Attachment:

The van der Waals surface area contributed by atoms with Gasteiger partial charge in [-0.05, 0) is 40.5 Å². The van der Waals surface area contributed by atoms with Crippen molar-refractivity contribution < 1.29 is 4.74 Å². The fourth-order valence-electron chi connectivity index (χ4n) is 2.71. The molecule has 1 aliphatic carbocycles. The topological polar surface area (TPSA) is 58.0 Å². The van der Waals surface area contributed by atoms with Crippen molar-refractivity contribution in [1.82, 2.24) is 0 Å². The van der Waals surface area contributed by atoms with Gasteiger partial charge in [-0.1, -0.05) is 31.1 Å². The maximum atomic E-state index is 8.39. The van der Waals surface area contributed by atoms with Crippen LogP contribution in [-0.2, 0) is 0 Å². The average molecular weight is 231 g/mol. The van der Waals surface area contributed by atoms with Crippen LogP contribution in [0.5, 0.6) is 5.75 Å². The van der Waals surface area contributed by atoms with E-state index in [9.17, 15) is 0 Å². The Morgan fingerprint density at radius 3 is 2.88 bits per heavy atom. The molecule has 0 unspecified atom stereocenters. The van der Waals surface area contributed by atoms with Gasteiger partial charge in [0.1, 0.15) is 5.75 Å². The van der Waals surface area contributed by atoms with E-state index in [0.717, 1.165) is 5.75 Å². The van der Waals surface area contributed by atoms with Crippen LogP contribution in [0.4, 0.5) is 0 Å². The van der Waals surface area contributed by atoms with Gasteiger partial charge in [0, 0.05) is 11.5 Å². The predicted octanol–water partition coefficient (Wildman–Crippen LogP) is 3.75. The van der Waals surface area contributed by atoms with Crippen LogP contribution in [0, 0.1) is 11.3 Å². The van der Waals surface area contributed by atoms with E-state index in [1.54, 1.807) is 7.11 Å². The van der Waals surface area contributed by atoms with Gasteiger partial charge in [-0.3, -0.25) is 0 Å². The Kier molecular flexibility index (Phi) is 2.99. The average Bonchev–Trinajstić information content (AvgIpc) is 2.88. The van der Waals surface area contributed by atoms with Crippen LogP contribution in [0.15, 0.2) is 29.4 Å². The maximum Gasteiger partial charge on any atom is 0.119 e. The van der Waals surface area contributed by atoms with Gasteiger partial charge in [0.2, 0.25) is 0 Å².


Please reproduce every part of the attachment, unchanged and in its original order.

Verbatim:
The van der Waals surface area contributed by atoms with Gasteiger partial charge in [-0.05, 0) is 40.5 Å². The van der Waals surface area contributed by atoms with Crippen molar-refractivity contribution < 1.29 is 4.74 Å². The fourth-order valence-electron chi connectivity index (χ4n) is 2.71. The molecule has 1 aliphatic carbocycles. The topological polar surface area (TPSA) is 58.0 Å². The van der Waals surface area contributed by atoms with Crippen molar-refractivity contribution in [1.82, 2.24) is 0 Å². The van der Waals surface area contributed by atoms with Gasteiger partial charge in [-0.1, -0.05) is 31.1 Å². The maximum atomic E-state index is 8.39. The van der Waals surface area contributed by atoms with Crippen LogP contribution in [-0.2, 0) is 0 Å². The average molecular weight is 231 g/mol. The van der Waals surface area contributed by atoms with Crippen LogP contribution in [0.5, 0.6) is 5.75 Å². The van der Waals surface area contributed by atoms with E-state index in [9.17, 15) is 0 Å². The Morgan fingerprint density at radius 3 is 2.88 bits per heavy atom. The molecule has 0 unspecified atom stereocenters. The van der Waals surface area contributed by atoms with Gasteiger partial charge in [0.1, 0.15) is 5.75 Å². The van der Waals surface area contributed by atoms with E-state index in [0.717, 1.165) is 5.75 Å². The van der Waals surface area contributed by atoms with Crippen LogP contribution in [0.4, 0.5) is 0 Å². The van der Waals surface area contributed by atoms with Gasteiger partial charge in [0, 0.05) is 11.5 Å². The predicted octanol–water partition coefficient (Wildman–Crippen LogP) is 3.75. The van der Waals surface area contributed by atoms with Crippen LogP contribution in [0, 0.1) is 11.3 Å². The van der Waals surface area contributed by atoms with E-state index in [1.54, 1.807) is 7.11 Å². The van der Waals surface area contributed by atoms with Gasteiger partial charge in [-0.3, -0.25) is 0 Å². The Kier molecular flexibility index (Phi) is 2.99. The average Bonchev–Trinajstić information content (AvgIpc) is 2.88. The van der Waals surface area contributed by atoms with Crippen LogP contribution in [0.15, 0.2) is 29.4 Å². The maximum Gasteiger partial charge on any atom is 0.119 e. The van der Waals surface area contributed by atoms with Gasteiger partial charge in [0.2, 0.25) is 0 Å².